While there are many potential causes of pelvic pain, researchers are finding possible links with COVID-19 in some people.
Read on to learn how COVID-19 may be associated with pelvic pain, including why this may happen, how common it is, and what can be done to treat it.
Pelvic pain isn’t considered a common symptom of COVID-19. However, when it does occur, it may manifest in different ways.
The authors of this report highlight a case of a 58-year-old female who experienced right hip pain and subsequent walking difficulties after previously being hospitalized for COVID-19. With the help of imaging tests, she was diagnosed with reactive arthritis in the hip.
More studies of reactive hip arthritis are needed to determine how common this complication could be. But the report authors note there’s evidence COVID-19 could induce these types of autoimmune reactions, especially in people with a history of rheumatic disease.
Ovarian vein thrombosis
Ovarian vein thrombosis is another possible, but rare, complication that’s been reported in some females with COVID-19.
According to one case report, this condition may cause persistent pain in the lower abdomen that doesn’t go away with pain relievers.
Pelvic floor dysfunction
More specifically, an overactive pelvic floor may be associated with increased urination and pelvic pain, noted researchers.
Bed rest pain and stiffness
Pelvic pain may also occur as a secondary complication of COVID-19.
For example, if you stay in bed for longer than 2 days during COVID-19 recovery, you may experience joint pain, stiffness, burning, and weakness. Frequently changing your position can help prevent bed rest-related pain.
Common COVID-19 symptoms
While pelvic pain could be a possible symptom during and after COVID-19, it’s not considered common.
According to the
- fever with or without chills
- breathing difficulties or shortness of breath
- muscle or body aches
- sore throat
- runny nose
- nasal congestion
- nausea or vomiting
- loss of smell or taste
The exact duration of muscle and joint pain symptoms following COVID-19 can vary.
In general, symptoms of mild to moderate illness may last 1 to 2 weeks. More serious infections or persistent (long COVID) symptoms may last for weeks or months.
COVID-19 is associated with pain in muscles more so than joint pain. However, if you have preexisting pain in your joints, such as those in your pelvic region, you may experience worsening symptoms.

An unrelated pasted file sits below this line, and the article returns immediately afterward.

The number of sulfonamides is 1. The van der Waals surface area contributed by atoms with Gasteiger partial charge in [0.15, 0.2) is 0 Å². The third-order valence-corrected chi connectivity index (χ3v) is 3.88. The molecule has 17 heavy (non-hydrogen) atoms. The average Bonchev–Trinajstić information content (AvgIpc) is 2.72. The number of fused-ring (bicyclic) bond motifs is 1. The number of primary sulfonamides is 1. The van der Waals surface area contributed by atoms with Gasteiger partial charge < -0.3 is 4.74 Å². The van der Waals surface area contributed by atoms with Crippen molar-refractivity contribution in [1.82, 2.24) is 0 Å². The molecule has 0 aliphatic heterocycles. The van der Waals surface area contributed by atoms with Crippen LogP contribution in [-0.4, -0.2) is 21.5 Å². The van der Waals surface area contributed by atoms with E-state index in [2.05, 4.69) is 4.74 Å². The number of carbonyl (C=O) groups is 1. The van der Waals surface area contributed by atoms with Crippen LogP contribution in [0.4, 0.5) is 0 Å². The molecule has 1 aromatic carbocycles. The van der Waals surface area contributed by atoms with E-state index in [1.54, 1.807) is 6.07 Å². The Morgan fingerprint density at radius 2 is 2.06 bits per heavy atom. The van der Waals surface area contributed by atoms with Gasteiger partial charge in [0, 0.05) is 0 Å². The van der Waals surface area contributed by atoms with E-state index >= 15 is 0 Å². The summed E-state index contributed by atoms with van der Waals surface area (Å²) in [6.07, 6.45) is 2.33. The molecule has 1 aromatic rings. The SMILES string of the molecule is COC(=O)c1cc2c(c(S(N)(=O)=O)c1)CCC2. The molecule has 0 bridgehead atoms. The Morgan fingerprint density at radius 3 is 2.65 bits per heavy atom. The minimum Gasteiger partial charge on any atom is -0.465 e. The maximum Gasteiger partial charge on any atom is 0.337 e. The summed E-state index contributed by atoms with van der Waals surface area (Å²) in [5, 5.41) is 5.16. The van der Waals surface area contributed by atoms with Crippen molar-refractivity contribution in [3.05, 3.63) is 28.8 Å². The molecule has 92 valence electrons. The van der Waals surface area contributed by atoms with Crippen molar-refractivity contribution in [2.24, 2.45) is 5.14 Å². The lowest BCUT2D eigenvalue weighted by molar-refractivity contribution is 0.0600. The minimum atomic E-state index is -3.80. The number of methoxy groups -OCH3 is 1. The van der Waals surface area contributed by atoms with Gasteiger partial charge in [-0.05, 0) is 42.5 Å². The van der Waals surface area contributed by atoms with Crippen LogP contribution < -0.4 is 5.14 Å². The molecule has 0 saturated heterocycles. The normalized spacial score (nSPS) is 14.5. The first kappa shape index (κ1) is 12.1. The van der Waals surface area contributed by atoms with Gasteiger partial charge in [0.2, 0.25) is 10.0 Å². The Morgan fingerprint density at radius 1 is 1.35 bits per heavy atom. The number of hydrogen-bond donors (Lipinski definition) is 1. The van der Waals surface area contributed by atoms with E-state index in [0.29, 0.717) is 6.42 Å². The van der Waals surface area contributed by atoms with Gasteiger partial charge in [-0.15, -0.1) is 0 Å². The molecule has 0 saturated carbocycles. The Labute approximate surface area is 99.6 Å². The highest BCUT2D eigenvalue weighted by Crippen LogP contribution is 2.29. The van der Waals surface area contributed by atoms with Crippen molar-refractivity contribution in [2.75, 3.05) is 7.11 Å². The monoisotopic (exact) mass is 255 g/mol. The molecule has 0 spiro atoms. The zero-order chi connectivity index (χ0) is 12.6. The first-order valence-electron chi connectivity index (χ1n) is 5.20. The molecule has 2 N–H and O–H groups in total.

For treating mild symptoms, such as joint pain, muscle aches, and fever, the
Prescription treatments may be needed to treat moderate to severe pain and some cases of pelvic pain.
Depending on the underlying cause of pelvic pain, these treatments may include antibiotics, immunosuppressants, or anti-inflammatories.
For example, in the
When to seek emergency medical help
Seek emergency medical help if you have COVID-19 and are
- trouble breathing, especially during mild activity or periods of rest
- pale, blue, or gray-tinted skin, nails, or lips
- inability to stay awake
- pain or pressure in your chest
- any other new or severe symptoms that are concerning you
To date, there’s not enough evidence to support an association between either COVID-19 vaccination or a COVID-19 booster and pelvic pain.
In fact, the overall rate of urologic symptoms was just 0.7 percent out of 15,785 adverse event reports. Pelvic pain wasn’t specifically noted as an adverse symptom on its own, either.
Still, it’s important to note this review only included data through early February 2021, which is before vaccines became available to the general population.
She was later diagnosed and treated for polymyalgia rheumatica. However, researchers cannot confirm whether the vaccine directly caused this condition.
More studies are needed to determine whether pelvic-related reactions to COVID-19 vaccines are possible. It’s also important to report any adverse reactions you experience yourself directly to VAERS. You can easily do so through their website.
Pelvic pain has been a reported symptom following both developing COVID-19 and getting vaccinated against the disease, but the exact association is not yet clear.
In some cases, the pain may be attributed to an autoimmune response to the novel coronavirus. Other cases involve exacerbation of preexisting conditions, such as arthritis.
While pelvic pain isn’t considered a common symptom of COVID-19, it’s important to report any concerns to a doctor right away. They can help determine the underlying cause of pelvic pain, and whether you need any prescription medications to help treat it.